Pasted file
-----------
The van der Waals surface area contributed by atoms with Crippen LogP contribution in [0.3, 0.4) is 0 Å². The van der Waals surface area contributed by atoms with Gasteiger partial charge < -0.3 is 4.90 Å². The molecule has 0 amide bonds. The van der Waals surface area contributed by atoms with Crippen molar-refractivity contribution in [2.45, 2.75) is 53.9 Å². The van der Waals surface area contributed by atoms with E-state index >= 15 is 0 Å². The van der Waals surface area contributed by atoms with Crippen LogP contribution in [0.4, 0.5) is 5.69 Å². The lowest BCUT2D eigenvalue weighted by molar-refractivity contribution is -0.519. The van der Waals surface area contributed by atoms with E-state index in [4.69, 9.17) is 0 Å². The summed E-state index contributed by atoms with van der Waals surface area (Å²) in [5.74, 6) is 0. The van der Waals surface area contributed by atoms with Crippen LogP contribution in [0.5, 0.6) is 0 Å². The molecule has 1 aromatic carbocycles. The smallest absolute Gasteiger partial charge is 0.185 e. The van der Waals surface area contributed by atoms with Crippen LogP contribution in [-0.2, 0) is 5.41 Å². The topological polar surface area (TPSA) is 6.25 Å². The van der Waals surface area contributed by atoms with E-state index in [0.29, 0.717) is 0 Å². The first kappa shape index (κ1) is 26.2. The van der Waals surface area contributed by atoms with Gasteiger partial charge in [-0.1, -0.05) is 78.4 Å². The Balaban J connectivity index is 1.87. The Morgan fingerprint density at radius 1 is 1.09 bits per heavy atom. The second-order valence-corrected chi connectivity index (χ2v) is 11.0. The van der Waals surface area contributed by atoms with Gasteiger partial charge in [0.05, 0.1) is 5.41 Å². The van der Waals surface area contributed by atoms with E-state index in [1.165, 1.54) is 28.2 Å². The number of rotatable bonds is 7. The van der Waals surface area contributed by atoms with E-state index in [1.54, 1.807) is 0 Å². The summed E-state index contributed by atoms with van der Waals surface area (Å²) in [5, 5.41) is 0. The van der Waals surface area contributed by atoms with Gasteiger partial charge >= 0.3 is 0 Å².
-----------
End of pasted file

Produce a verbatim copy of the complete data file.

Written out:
The van der Waals surface area contributed by atoms with Crippen LogP contribution in [0.3, 0.4) is 0 Å². The van der Waals surface area contributed by atoms with Gasteiger partial charge < -0.3 is 4.90 Å². The molecule has 0 amide bonds. The van der Waals surface area contributed by atoms with Crippen molar-refractivity contribution in [2.45, 2.75) is 53.9 Å². The van der Waals surface area contributed by atoms with E-state index >= 15 is 0 Å². The van der Waals surface area contributed by atoms with Crippen LogP contribution in [0.4, 0.5) is 5.69 Å². The lowest BCUT2D eigenvalue weighted by molar-refractivity contribution is -0.519. The van der Waals surface area contributed by atoms with E-state index in [4.69, 9.17) is 0 Å². The summed E-state index contributed by atoms with van der Waals surface area (Å²) in [5.74, 6) is 0. The van der Waals surface area contributed by atoms with Crippen LogP contribution in [0.5, 0.6) is 0 Å². The molecule has 1 aromatic carbocycles. The smallest absolute Gasteiger partial charge is 0.185 e. The van der Waals surface area contributed by atoms with Crippen LogP contribution in [-0.2, 0) is 5.41 Å². The topological polar surface area (TPSA) is 6.25 Å². The van der Waals surface area contributed by atoms with E-state index in [0.29, 0.717) is 0 Å². The first kappa shape index (κ1) is 26.2. The van der Waals surface area contributed by atoms with Gasteiger partial charge in [-0.1, -0.05) is 78.4 Å². The Balaban J connectivity index is 1.87. The Morgan fingerprint density at radius 1 is 1.09 bits per heavy atom. The second-order valence-corrected chi connectivity index (χ2v) is 11.0. The van der Waals surface area contributed by atoms with Gasteiger partial charge in [0.05, 0.1) is 5.41 Å². The van der Waals surface area contributed by atoms with E-state index in [1.165, 1.54) is 28.2 Å². The number of rotatable bonds is 7. The van der Waals surface area contributed by atoms with E-state index in [1.54, 1.807) is 0 Å². The summed E-state index contributed by atoms with van der Waals surface area (Å²) in [5, 5.41) is 0. The van der Waals surface area contributed by atoms with Gasteiger partial charge >= 0.3 is 0 Å².